“Man up” Ashlea Kaye’s Iago commands Hannah Morley’s Roderigo, a moment of tension that highlights the disruptive gendering of OTHELLO in this production by Smooth Face Gentlemen. Featuring an all-female cast, this interpretation draws attention to the traditional notions of gender in the text, and reconfigures them in interesting ways. Its not completely clear whether the cast are playing as men, or reimagining the roles as women and this ambivalence obstructs an easy understanding of the production’s gender politics. However, in blurring notions of male and female in this OTHELLO, Smooth Face Gentlemen have created a staging that holds true to the basics of Shakespeare’s tragic tale, whilst complementing it with humour and new nuance, developing meaning.
The company have adopted a modern militaristic aesthetic, formal rather than combat ready, aptly signifying both the rank of the characters and their victorious position in the war. Slick scenic transitions use framed, moving (and appropriately, venetian) blinds. The company make good use of the space (Underbelly’s Potterrow venue), with slick transitions and it was refreshing change pace from many of the more static shows that I’ve seen at so far at this years Fringe.
OTHELLO is often a play that deals with gender reasonably with thought and care. Here, Helen Coles’ Desdemona is performed with her usual naivety, but with an added strength of character and her later, heated scenes with Anita-Joy Uwejah’s Othello are performed more as a battle between equals rather than the typical misogynistic domination towards his wife. Of course, Desdemona is still a victim of Iago’s cruelty and director Yaz Al-Shaater and fight director Enric Ortuño horrifically stage her murder here. It’s an extended struggle with a visceral denouement, and Emilia’s (Henri Merriam) entry, a moment too late to save her mistress, is utterly tragic.
Uwejah’s Othello offers a bracing interpretation of the character. She captures his necessary sexuality and charm – we believe that this Othello could be the beloved commander of the Venetian forces. She fights with strength and fluidity, though all her physical prowess is juxtaposed with Othello’s naivety – retained by Uwejah, as “honest Iago” manipulates her. The racial tension, so central to Othello, is maintained in this production though he nature of casting both lovers with female actors develops an overt gay subtext. As is the case with many ‘othered’ bodies, racist historical portrayals have presented black male sexuality threatening. In Are We Not Men? Phillip Brian-Harper describes the image of “the savage ‘walking phallus’ which poses a constant threat to idealised white womanhood”. In Brabantio’s (Terri Reddin) eyes, such a threat is only compounded by the black, gay sexuality presented here. Brabantio’s protest that Othello has corrupted his daughter is given new meaning here with Othello’s intersectional sexual image and by the apparently shocking possibility of Desdemona’s lesbianism.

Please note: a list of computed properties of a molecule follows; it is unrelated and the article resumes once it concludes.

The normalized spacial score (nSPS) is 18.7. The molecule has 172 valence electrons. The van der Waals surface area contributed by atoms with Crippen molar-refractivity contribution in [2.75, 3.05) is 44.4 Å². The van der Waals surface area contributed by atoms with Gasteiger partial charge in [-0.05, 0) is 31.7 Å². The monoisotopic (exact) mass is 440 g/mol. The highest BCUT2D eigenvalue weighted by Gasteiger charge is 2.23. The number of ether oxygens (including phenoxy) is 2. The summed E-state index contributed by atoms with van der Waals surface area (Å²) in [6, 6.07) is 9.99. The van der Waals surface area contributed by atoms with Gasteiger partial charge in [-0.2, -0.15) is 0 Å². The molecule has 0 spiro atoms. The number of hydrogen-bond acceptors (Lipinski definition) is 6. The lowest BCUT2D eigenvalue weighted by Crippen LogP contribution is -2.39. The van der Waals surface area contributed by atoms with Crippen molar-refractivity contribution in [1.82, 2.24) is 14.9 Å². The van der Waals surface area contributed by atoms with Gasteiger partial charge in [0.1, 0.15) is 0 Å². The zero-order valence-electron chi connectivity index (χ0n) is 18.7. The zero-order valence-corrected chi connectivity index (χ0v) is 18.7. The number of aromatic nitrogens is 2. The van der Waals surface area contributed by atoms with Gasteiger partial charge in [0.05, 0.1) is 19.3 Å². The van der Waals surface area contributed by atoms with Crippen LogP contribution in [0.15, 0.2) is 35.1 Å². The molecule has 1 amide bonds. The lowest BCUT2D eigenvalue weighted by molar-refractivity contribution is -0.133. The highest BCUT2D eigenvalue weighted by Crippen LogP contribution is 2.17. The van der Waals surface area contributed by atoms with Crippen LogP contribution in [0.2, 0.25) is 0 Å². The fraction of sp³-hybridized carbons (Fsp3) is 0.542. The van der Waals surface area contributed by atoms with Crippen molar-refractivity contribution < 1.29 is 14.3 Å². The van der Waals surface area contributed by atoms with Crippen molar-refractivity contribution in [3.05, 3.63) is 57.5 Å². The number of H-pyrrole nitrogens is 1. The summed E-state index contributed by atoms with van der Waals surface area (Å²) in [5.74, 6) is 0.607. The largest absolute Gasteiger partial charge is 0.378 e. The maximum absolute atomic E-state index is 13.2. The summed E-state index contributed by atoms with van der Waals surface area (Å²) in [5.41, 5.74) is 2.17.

It is a shame that the production doesn’t capitalise on this deft, though potentially accidental nuance, but the very nature of the all-female cast offers an intriguing reading of the play. The production does raise plenty of questions surrounding gender and sexuality, occasionally highlighting the sometimes-misogynistic attitude of the traditionally male characters with a knowing look to the audience that adds some necessary humour. The engagement with the issues is sometimes frustratingly shallow, although Emilia’s speech towards the end of the play on the similarities between the character of men and women stands up, and nature of an all-female cast supports Emilia’s argument that, intrinsically, they are all the same.
Collectively, the ensemble is very strong and the few examples multi roleing are done well. Indeed, if their TITUS ANDRONICUS is anything like their OTHELLO, it too will be well worth your visit. The company deserve credit for finding so many interesting nuances in the play and their gendered focus is intriguing. An exciting, fast paced production that ably delivers the tragedy in 70 minutes, Smooth Faced Gentlemen have created an enjoyable and intellectual stimulating show.
OTHELLO will continue its run at Underbelly Potterrow until the 31st August at 12:20pm. Tickets are available from the Fringe box office and website – https://tickets.edfringe.com/whats-on/othello-an-all-female-production.
Director – Yaz Al-Shaater
Design – Bex Kemp
Lighting Design – Celia Dugua
Dramaturgy – Anna Beecher/ Tom Crawshaw
Fight Director – Enric Ortuño
General Manager – Anna Haigh
Production Manager – Matt Nelson
Stage Manager – Fran Osimani
Costume Supervisor – Hanne Talbot
Graphic Design – Haz Al-Shaater
Cassio – Emily Baristow
Desdemona – Helen Coles
Iago – Ashley Kaye
Emilia/Duke – Henri Merriam
Roderigo – Hannah Morley
Brabantio/Clown – Terri Reddin
Montano/Bianca – Sharon Singh
Othello – Antia-Joy Uwejah
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